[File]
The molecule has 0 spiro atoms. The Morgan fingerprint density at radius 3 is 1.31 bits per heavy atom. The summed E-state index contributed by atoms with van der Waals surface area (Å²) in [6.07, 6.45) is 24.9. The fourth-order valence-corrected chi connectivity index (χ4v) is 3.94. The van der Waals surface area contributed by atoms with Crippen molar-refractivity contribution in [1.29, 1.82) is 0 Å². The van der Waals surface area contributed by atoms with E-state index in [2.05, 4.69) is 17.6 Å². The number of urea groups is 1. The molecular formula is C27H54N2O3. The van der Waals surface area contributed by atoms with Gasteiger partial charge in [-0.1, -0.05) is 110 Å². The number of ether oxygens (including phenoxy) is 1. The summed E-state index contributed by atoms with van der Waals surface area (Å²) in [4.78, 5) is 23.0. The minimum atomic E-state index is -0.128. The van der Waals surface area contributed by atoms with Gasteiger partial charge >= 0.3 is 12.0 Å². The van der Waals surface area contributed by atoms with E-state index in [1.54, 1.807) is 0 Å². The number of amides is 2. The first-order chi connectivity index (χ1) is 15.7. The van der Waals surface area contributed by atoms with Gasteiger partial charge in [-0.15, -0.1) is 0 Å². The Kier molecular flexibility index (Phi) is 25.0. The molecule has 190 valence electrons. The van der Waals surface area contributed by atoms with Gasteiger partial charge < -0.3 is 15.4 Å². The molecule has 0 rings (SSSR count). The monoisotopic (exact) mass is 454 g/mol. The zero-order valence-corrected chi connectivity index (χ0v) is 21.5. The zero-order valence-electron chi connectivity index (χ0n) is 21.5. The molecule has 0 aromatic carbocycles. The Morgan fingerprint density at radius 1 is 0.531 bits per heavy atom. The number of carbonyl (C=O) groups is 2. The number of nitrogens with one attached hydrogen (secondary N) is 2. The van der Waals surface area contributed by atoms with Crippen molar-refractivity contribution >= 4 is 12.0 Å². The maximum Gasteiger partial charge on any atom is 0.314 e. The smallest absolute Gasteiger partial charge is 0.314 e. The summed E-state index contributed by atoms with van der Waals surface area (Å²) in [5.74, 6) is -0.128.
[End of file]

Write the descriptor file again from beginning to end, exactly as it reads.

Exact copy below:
The molecule has 0 spiro atoms. The Morgan fingerprint density at radius 3 is 1.31 bits per heavy atom. The summed E-state index contributed by atoms with van der Waals surface area (Å²) in [6.07, 6.45) is 24.9. The fourth-order valence-corrected chi connectivity index (χ4v) is 3.94. The van der Waals surface area contributed by atoms with Crippen molar-refractivity contribution in [1.29, 1.82) is 0 Å². The van der Waals surface area contributed by atoms with E-state index in [2.05, 4.69) is 17.6 Å². The number of urea groups is 1. The molecular formula is C27H54N2O3. The van der Waals surface area contributed by atoms with Gasteiger partial charge in [-0.1, -0.05) is 110 Å². The number of ether oxygens (including phenoxy) is 1. The summed E-state index contributed by atoms with van der Waals surface area (Å²) in [4.78, 5) is 23.0. The minimum atomic E-state index is -0.128. The van der Waals surface area contributed by atoms with Gasteiger partial charge >= 0.3 is 12.0 Å². The van der Waals surface area contributed by atoms with E-state index in [1.54, 1.807) is 0 Å². The number of amides is 2. The first-order chi connectivity index (χ1) is 15.7. The van der Waals surface area contributed by atoms with Gasteiger partial charge in [-0.15, -0.1) is 0 Å². The Kier molecular flexibility index (Phi) is 25.0. The molecule has 190 valence electrons. The van der Waals surface area contributed by atoms with Gasteiger partial charge < -0.3 is 15.4 Å². The molecule has 0 rings (SSSR count). The monoisotopic (exact) mass is 454 g/mol. The zero-order valence-corrected chi connectivity index (χ0v) is 21.5. The zero-order valence-electron chi connectivity index (χ0n) is 21.5. The molecule has 0 aromatic carbocycles. The Morgan fingerprint density at radius 1 is 0.531 bits per heavy atom. The number of carbonyl (C=O) groups is 2. The number of nitrogens with one attached hydrogen (secondary N) is 2. The van der Waals surface area contributed by atoms with Crippen molar-refractivity contribution >= 4 is 12.0 Å². The maximum Gasteiger partial charge on any atom is 0.314 e. The smallest absolute Gasteiger partial charge is 0.314 e. The summed E-state index contributed by atoms with van der Waals surface area (Å²) in [5.74, 6) is -0.128.